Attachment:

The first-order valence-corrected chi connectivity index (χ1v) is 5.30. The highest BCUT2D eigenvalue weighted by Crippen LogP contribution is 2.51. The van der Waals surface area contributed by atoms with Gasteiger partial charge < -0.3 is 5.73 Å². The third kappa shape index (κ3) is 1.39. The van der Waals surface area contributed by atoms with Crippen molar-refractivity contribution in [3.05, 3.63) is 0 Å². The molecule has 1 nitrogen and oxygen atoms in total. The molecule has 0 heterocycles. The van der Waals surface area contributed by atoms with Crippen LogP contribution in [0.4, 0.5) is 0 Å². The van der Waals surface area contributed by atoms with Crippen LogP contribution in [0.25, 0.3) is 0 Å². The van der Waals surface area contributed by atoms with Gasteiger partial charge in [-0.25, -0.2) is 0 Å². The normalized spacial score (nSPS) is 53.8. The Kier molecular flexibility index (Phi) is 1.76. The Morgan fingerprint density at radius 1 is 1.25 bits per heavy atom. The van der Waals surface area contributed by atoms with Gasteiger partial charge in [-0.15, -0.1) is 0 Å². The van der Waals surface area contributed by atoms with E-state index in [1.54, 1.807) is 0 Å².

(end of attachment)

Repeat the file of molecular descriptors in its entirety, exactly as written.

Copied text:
The first-order valence-corrected chi connectivity index (χ1v) is 5.30. The highest BCUT2D eigenvalue weighted by Crippen LogP contribution is 2.51. The van der Waals surface area contributed by atoms with Gasteiger partial charge < -0.3 is 5.73 Å². The third kappa shape index (κ3) is 1.39. The van der Waals surface area contributed by atoms with Crippen molar-refractivity contribution in [3.05, 3.63) is 0 Å². The molecule has 1 nitrogen and oxygen atoms in total. The molecule has 0 heterocycles. The van der Waals surface area contributed by atoms with Crippen LogP contribution in [0.4, 0.5) is 0 Å². The van der Waals surface area contributed by atoms with Crippen LogP contribution in [0.25, 0.3) is 0 Å². The van der Waals surface area contributed by atoms with Gasteiger partial charge in [-0.25, -0.2) is 0 Å². The normalized spacial score (nSPS) is 53.8. The Kier molecular flexibility index (Phi) is 1.76. The Morgan fingerprint density at radius 1 is 1.25 bits per heavy atom. The van der Waals surface area contributed by atoms with Gasteiger partial charge in [-0.15, -0.1) is 0 Å². The van der Waals surface area contributed by atoms with E-state index in [1.54, 1.807) is 0 Å².